make-over from the inside

What did beauty mean to you when you were in your 20s, and what does it mean to you now?

It’s been interesting to think about your questions—thank you for asking—it’s been a process.  I began by thinking of the subject in a psychological context (of course), because a woman’s appearance is based on myriad influences:  genetic, socio-economic, her parents’ love and values, the quality of her life in terms of physical and mental health, and surely personal happiness. These are all part of our ideas about ourselves and beauty—so it’s a huge and complex subject.

My ideas about feminine beauty originated in my upbringing—my appearance was closely scrutinized daily, and always found flawed.  American culture in the 1940s, -50s and -60s was a secondary influence, though I do remember studying magazines to look like Audrey Hepburn, so maybe I underestimate those influences.  My mother put a lot of emphasis on how I looked and on how the house, my father, and she looked—maybe characteristic of that era.  I carried these ideas with me into my twenties and thirties as a young mother and in my first marriage.  Now in my sixties, I still enjoy a touch of style and good design, but I give a minimal maintenance effort to the appearance of the house and myself; I’m not much into shopping, TV or magazines.

If different, why have your ideas about beauty changed over the years?

Things began to change in my early forties.  I had been seeing a therapist for depression and a first failed marriage.  After several years of therapy the emphasis on superficial appearances began to shift.  I  began looking more deeply into my feelings and the meaning of things.  As I came into my own, I wanted and went after whatever offered more interest, challenge and gratification.  Without therapy I would probably have been trapped in an empty box, looking outside myself instead of within for what might make me happy.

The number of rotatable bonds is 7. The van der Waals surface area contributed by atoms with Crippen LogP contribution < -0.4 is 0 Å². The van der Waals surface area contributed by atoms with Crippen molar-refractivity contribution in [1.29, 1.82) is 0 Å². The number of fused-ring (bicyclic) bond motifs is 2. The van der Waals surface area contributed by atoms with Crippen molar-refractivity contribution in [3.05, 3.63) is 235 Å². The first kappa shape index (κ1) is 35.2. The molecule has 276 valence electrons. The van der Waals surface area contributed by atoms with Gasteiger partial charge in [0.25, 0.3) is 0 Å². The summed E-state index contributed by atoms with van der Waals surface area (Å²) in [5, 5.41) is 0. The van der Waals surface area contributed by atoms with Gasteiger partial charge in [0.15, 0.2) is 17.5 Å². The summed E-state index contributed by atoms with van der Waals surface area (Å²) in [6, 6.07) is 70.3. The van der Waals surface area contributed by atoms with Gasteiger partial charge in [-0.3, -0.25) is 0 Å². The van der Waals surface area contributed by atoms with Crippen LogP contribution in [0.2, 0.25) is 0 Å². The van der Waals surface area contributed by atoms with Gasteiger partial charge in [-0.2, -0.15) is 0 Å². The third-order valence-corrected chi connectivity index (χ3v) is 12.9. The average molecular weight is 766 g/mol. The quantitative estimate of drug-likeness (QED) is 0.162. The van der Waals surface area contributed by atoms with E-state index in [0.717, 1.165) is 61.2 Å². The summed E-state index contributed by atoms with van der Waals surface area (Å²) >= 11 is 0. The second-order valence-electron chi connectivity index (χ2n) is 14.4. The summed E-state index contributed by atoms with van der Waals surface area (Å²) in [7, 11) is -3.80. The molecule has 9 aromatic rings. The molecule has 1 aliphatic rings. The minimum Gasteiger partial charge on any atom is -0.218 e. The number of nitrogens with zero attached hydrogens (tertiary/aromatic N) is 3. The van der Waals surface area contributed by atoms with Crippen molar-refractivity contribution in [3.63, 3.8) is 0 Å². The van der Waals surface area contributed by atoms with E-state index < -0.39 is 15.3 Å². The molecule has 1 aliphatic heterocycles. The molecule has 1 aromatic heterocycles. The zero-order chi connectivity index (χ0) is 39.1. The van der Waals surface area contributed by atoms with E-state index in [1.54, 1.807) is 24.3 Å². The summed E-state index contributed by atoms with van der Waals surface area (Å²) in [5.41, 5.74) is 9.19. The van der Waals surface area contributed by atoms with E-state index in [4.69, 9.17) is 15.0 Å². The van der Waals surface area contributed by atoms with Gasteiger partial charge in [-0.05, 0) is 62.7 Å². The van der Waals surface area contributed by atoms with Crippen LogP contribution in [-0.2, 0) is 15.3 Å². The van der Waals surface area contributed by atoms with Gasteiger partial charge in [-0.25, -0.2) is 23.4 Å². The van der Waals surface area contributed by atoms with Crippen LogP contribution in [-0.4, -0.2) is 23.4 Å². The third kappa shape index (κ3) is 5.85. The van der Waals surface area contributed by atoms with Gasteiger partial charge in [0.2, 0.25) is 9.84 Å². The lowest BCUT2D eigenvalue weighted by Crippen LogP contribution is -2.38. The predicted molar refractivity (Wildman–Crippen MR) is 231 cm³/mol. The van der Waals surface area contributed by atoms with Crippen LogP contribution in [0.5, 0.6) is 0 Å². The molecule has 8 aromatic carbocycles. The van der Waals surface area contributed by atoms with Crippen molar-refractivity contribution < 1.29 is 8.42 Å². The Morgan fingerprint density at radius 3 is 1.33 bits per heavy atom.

Because of this experience, now when I think about women of any age that I consider beautiful, it has a different meaning than when I was younger.  I look beneath the surface to see her soul—how she treats herself, how she treats others, ways she finds of doing good in the world, ways she lives her life, and her sense of well-being.  I look for qualities like courage, kindness, and commitment to something outside herself.  Her religion (or not), her political views, her home and personal appearance seem like the wrapping around her soul.

An example is that I have a small collection of photos clipped from the newspaper of women who have raised other people’s children—a daughter’s or a sister’s child, say, maybe the biological mother lost to AIDS or drugs.  I am touched by this.  If she has been a loving and faithful parent, I cannot imagine anyone more beautiful.

 

I came to believe that if we are not in touch with our feelings and with deeper parts of ourselves, we can become too preoccupied with how we look (and with how we feel physically).  White hair, wrinkles, and yellow teeth (and even our ailments) don’t matter when we can offer others a warm smile and interest in learning about them. Just as your virtual smile and interest in what I think make me feel good, I admire you for the passion and care you bring to this project.

Passion and care are what I hope matters most in the years I have remaining.  I am lucky to have a husband who likes me as I am, but even without him, I am at peace with myself and not quite as self-critical as I once was. How we look and make ourselves appear is an expression of how we feel about ourselves.  I chose to address my make-over from the inside.   That is where all the augmentation took place.

Terryl, 67,

Chicago area, October 2010

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